Many experts in the private sector favor expanding the size of the 750-billion euro European Financial Stability Facility (EFSF), which was created to bail out European countries under sovereign debt pressures.  

While the fund was large enough to bail out small countries like Greece, it is clearly not enough to bail out countries like Spain and Italy.

 

Spain, Europe's fifth largest economy, is seen as another potential victim of the sovereign debt crisis because of its housing bust, high unemployment rate, and large budget deficit.

 

Even Italy, Europe's fourth largest economy, may be in trouble because its public debt, relative to the GDP, is the second highest in Europe behind only the bailed-out Greece.

 

So far, the European Central Bank and International Monetary Fund are in favor of increasing the size of the ESFS. Germany, which has been the 'anti-bailout' voice in Europe, opposes doing so.   European officials will meet Thursday and Friday at the EU Economic Summit, during which they may possibly discuss this issue.  

 

Many experts in the private sector are in favor of fund expansion because preventative measures may lower the cost of the eventual bailout if not prevent crises altogether.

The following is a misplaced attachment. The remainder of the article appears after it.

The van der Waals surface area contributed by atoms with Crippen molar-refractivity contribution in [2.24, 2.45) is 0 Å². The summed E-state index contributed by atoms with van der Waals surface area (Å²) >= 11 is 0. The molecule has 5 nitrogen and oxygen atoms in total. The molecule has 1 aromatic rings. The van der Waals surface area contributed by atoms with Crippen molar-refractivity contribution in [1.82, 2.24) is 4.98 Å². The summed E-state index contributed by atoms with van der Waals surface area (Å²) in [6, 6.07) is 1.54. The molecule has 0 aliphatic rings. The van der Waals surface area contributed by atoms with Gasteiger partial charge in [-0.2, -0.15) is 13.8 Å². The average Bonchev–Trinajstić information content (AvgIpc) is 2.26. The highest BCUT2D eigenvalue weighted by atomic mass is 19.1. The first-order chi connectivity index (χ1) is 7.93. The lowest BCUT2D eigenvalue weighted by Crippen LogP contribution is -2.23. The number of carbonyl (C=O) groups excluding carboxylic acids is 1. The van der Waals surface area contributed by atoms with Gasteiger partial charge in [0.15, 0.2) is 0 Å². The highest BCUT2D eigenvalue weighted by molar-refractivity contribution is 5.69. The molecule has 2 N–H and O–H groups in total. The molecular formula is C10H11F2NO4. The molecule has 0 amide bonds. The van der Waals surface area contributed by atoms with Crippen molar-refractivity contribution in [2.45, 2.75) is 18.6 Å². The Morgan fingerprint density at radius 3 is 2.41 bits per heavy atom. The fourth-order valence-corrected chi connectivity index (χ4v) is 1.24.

An increase in the size of the bailout fund may be a good idea, to calm concerns that the fund won't be big enough to cope with problems in one of the larger countries, such as Spain, said Natascha Gewaltig of Action Economics. 

 

Indeed, fear is a big factor driving Europe's sovereign debt crisis and it alone can trigger a self-fulfilling bond market crisis.

 

But even if a bailout were inevitable, it would be much better to have the funds available before a crisis erupts rather than having to hurriedly put them together when a crisis hits, said Marie Diron of Oxford Economics.

 

Furthermore, George Soros said European officials' slow reaction to the Greek sovereign debt crisis caused the ultimate bailout package to be larger than what an earlier preventative package would have been, so preventative measures may be a less costly option for European taxpayers. 

 

Email Hao Li at hao.li@ibtimes.com